We Have to Fight the Plutocrats to Build an Economy that Works
Continued from previous page
At first blush this sounds a little crazy. It runs counter to the message many economists and politicians bombard us with every day in the media. Their claim is that businesses aren’t investing, jobs aren’t being created and the housing market isn’t stabilizing because the corporate community needs greater certainty and predictability. These same people would argue that Obama and the Democrats need to be more business-friendly. Yet, Corporate America already has record profits and cash on hand. In short: the best of all worlds.
They know far better than we do that their hold on power is dependent on our acquiescence to their false premises and pseudo-free market ideology. Therefore we must directly challenge them in the streets so that they have more to lose by ignoring the public interest than by accepting real change.
The limits of cynicism
I know many Americans are cynical about the possibility of the success of such an effort in the United States.
But we have a long and proud tradition of challenging the economic and political interests of the powerful through direct action. Far from being alien to the American experience, it is central to the founding mythology of the country. Ironically, the Tea Partiers named themselves after one of the earliest acts of civil disobedience, the Boston Tea Party. Resistance to injustice is as American as apple pie. From the populist movement of the late 19th century, to the bonus marches after World War I, to the factory occupations of the 1930s, to the civil rights, student, anti-war, women’s and environmental movements born in the 1960s, to the LGBT rights, immigrant rights, and anti-globalization movements in more recent years, we have a long history of direct action mass movements that at certain moments capture the imagination of the country and lead to fundamental change.
And at no time since the Great Depression have so many people become disconnected from the promise of the “American Dream.” Millions of people are losing their homes or are trapped in upside-down, underwater mortgages. Students have close to a trillion dollars in debt from student loans, their schools’ budgets are being cut and they have few job options upon graduation. Millions of public-sector workers are at risk of losing their jobs, benefits and pensions. African Americans have been stripped of wealth accumulated over generations through subprime loans and declining housing values. The majority of white, non-college educated workers believe that the standard of living for them and their children will be worse in the future. Latinos and other immigrants have seen hopes of immigration reform dashed. The list of those increasingly left behind by the re-organization of the economy goes on and on.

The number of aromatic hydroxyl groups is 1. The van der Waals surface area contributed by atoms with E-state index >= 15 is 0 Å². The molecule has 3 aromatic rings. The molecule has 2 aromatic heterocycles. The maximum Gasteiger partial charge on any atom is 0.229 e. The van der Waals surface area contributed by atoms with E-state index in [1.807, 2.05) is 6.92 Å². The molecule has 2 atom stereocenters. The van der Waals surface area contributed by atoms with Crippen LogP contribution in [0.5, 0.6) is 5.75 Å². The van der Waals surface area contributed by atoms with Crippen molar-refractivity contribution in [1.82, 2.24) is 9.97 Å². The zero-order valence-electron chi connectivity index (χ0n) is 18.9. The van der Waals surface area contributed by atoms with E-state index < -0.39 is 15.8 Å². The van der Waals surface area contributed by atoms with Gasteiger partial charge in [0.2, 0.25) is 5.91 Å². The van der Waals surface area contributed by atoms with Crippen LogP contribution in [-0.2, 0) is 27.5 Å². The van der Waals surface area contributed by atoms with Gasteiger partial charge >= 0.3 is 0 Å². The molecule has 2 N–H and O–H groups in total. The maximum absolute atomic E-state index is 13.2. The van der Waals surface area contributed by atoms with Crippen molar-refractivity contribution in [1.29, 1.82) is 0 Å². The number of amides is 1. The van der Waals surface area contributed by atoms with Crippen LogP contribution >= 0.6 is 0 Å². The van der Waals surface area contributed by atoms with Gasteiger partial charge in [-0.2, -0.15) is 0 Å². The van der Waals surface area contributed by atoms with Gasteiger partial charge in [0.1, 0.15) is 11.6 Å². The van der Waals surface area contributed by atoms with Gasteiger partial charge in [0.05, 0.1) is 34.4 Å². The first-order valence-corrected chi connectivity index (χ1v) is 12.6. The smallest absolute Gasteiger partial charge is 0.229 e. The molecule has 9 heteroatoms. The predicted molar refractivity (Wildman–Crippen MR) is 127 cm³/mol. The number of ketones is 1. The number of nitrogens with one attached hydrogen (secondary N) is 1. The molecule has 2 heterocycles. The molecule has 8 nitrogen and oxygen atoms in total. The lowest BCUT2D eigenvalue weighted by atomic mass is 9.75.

The same is true for many organizations and movements. As a result of the Citizens United decision, groups that have worked for years for electoral and political change are now confronting defeat. So too are environmentalist and anti-climate change groups that have been stymied in trying to pass legislation that just a few short years ago seemed a near certainty. Organizations that have focused on state budgets and public services are under siege in state after state. There isn’t a shortage of people, constituencies or groups for whom the system no longer works. So the question is: How do we encourage, spark, magnify and grow the number of people, groups and places where people are standing up for our communities and our future?
A new kind of mass movement is now possible because of the speed and variety of communications. The Internet and social media not only offer an opportunity to communicate, organize and mobilize in new and creative ways, but they are uniquely designed to support efforts to destabilize and create uncertainties for elites. The exciting part is figuring out how to combine online activity with offline traditional organizing so that they magnify each other’s impact. “Anonymous” has already demonstrated how a “cyber” action can prevent a major corporation from engaging in business as usual while trampling on the public interest, in the same way a factory occupation stops production until a company negotiates fairly with its workers. We have more potential, people, organizations and tools to stand for economic justice than we have had at any time in recent history.